There are at least 250 enzymes in Mycobacterium tuberculosis (M. tuberculosis) involved in lipid metabolism. Some of the enzymes are required for bacterial survival and full virulence. The esterase Rv0045c shares little amino acid sequence similarity with other members of the esterase/lipase family. Here, we report the 3D structure of Rv0045c. Our studies demonstrated that Rv0045c is a novel member of α/β hydrolase fold family. The structure of esterase Rv0045c contains two distinct domains: the α/β fold domain and the cap domain. The active site of esterase Rv0045c is highly conserved and comprised of two residues: Ser154 and His309. We proposed that Rv0045c probably employs two kinds of enzymatic mechanisms when hydrolyzing C-O ester bonds within substrates. The structure provides insight into the hydrolysis mechanism of the C-O ester bond, and will be helpful in understanding the ester/lipid metabolism in M. tuberculosis.
Citation: Zheng X, Guo J, Xu L, Li H, Zhang D, Zhang K, et al. (2011) Crystal Structure of a Novel Esterase Rv0045c from Mycobacterium tuberculosis. PLoS ONE 6(5): e20506. https://doi.org/10.1371/journal.pone.0020506
Editor: Olivier Neyrolles, Institut de Pharmacologie et de Biologie Structurale, France
Received: January 4, 2011; Accepted: May 4, 2011; Published: May 26, 2011
Copyright: © 2011 Zheng et al. This is an open-access article distributed under the terms of the Creative Commons Attribution License, which permits unrestricted use, distribution, and reproduction in any medium, provided the original author and source are credited.
Funding: This work was financially supported by the Foundation of State Key Laboratory of Veterinary Biotechnology (SKLVBF2009), Harbin Veterinary Research Institute (HVRI), the National Drug Discovery Program (Grant 2008ZX09401-05), the National Natural Science Foundation of China (No. 30770439), the 973 Project of the Major State Basic Research Development Program of China (No. 2006CB504400) and the Tsinghua-Yue-Yuen Medical Sciences Fund (20240000551). The funders had no role in study design, data collection and analysis, decision to publish, or preparation of the manuscript.
Competing interests: The authors have declared that no competing interests exist.
M. tuberculosis is the most prevalent pathogen causing tuberculosis in humans and animals . The bacteria is characterized by an unusual waxy coating on the cell surface (primarily mycolic acid) and it expresses more than 250 enzymes related to ester/lipid metabolism. In contrast, only about 50 enzymes are involved in the ester/lipid metabolism in Escherichia coli (E. coli) , . These enzymes in M. tuberculosis which catalyze ester/lipid and carbohydrate metabolism are more likely to be required and essential to bacterial existence and survival . In 2007, a cell wall-associated carboxyl esterase, Rv2224c, of M. tuberculosis H37Rv was identified as a major virulence gene and was further found to be required for bacterial survival in mice . Rv0045c, participating in ester/lipid metabolism in M. tuberculosis, was predicted to be a hydrolase belonging to α/β hydrolase fold family based on bioinformatics studies. However, little is known about its substrate specificity and mechanism of action.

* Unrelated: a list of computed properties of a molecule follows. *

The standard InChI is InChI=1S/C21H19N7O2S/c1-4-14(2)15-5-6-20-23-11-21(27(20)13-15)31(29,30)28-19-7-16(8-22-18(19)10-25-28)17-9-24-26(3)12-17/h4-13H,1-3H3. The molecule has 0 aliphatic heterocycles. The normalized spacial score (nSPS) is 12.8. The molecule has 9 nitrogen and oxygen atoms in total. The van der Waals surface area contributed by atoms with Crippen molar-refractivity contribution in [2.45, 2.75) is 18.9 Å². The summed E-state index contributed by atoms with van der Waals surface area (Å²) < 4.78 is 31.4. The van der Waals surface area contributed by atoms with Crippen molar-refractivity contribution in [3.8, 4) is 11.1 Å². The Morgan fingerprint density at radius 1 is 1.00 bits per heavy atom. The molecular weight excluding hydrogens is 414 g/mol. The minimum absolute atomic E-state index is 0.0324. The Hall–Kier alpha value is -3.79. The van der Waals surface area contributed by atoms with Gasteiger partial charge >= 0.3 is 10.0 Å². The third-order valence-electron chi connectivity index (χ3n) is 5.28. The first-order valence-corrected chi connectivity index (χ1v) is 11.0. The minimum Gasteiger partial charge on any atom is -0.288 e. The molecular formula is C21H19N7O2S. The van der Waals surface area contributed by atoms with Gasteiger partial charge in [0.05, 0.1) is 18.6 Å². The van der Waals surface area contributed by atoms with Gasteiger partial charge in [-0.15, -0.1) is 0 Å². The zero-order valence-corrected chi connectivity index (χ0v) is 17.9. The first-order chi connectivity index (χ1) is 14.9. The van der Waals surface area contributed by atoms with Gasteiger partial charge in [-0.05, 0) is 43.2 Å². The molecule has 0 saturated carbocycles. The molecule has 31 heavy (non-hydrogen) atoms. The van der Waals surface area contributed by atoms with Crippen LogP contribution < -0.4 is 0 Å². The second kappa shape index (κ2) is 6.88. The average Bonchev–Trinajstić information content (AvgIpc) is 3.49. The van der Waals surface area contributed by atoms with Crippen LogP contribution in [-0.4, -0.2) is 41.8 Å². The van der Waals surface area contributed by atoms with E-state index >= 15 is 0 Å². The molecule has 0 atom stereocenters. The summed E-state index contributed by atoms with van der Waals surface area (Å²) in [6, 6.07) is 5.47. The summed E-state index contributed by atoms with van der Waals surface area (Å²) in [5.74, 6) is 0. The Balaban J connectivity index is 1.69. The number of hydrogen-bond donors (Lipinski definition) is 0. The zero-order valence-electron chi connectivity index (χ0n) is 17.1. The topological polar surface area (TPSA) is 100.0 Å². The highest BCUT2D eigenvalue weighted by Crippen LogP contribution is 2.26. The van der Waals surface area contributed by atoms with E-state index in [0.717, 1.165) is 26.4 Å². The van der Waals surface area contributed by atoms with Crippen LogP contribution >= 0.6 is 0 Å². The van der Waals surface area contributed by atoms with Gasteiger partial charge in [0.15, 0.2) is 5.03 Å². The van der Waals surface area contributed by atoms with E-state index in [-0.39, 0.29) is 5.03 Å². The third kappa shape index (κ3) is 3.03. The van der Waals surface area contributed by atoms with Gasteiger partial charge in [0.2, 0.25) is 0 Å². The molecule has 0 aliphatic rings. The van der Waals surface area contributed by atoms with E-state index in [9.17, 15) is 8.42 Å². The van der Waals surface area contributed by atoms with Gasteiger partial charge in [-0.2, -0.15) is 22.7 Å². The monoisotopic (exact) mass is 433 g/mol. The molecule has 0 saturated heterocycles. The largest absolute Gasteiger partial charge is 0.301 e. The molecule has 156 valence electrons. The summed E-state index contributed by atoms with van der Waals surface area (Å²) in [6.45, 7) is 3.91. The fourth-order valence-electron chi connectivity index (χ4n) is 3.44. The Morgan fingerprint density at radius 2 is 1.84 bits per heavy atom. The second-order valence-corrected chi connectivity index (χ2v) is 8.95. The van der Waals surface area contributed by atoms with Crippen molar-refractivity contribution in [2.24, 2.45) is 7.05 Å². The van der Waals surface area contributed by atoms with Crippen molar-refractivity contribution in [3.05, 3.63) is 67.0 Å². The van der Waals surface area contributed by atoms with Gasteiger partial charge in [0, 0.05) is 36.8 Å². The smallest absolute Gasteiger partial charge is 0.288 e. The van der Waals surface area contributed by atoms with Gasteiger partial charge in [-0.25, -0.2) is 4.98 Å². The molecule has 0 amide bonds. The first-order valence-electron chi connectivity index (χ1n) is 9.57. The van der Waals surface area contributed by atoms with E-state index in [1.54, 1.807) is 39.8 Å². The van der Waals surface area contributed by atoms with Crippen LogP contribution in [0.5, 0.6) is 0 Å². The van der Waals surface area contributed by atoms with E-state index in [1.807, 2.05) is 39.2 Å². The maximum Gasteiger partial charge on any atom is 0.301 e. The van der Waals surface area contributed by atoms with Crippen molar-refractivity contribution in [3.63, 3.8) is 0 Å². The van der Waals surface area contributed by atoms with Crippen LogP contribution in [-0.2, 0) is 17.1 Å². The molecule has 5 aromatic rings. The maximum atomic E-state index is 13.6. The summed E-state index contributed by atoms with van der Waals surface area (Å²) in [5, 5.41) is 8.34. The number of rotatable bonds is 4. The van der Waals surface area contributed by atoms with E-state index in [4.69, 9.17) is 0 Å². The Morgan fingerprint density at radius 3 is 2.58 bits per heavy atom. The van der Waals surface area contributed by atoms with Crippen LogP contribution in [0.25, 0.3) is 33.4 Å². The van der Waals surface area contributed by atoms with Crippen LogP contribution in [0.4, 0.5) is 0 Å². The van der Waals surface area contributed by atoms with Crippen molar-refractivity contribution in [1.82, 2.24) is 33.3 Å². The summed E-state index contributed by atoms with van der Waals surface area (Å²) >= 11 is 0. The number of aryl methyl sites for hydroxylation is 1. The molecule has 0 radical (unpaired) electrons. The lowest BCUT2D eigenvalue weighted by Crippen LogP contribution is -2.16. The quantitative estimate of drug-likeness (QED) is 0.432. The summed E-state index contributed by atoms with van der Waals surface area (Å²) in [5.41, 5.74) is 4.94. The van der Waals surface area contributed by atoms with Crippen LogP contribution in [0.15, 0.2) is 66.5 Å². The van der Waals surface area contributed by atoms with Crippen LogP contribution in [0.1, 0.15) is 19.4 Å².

The α/β hydrolase fold was identified in 1992, by comparing five hydrolytic enzymes with widely different catalytic function . Since then, more than 50 members belonging to this family have been identified and characterized by structure determination . The α/β hydrolase fold involves a variety of enzymes including esterases, lipases, epoxide hydrolases, dehalogenases, proteases, and peroxidases, making it one of the most versatile protein families known . The conversed feature of the α/β hydrolase fold has been described as a mostly parallel, eight-stranded β sheet surrounded on both sides by α helices (only the second β strand is antiparallel) –.
The Rv0045c gene encodes a polypeptide chain of 298 amino acids with a putative hydrolase activity. Sequence comparisons show that Rv0045c shares a low sequence identity (<30%) to other members of the α/β hydrolase fold family, however, the consensus sequence G-X-S-X-G of the nucleophile elbow and the catalytic residues are highly conserved. Similar to other α/β hydrolases, it has been previously shown that Rv0045c can hydrolyze ester bonds within a series of p-nitrophenyl derivatives (C2–C14) . The purified enzyme can effectively hydrolyze p-nitrophenyl derivatives with short hydrocarbon chains, especially C2–C8. We identified p-nitrophenyl caproate (C6) as the most suitable substrate of Rv0045c at the assay conditions of 39°C and pH 8.0 .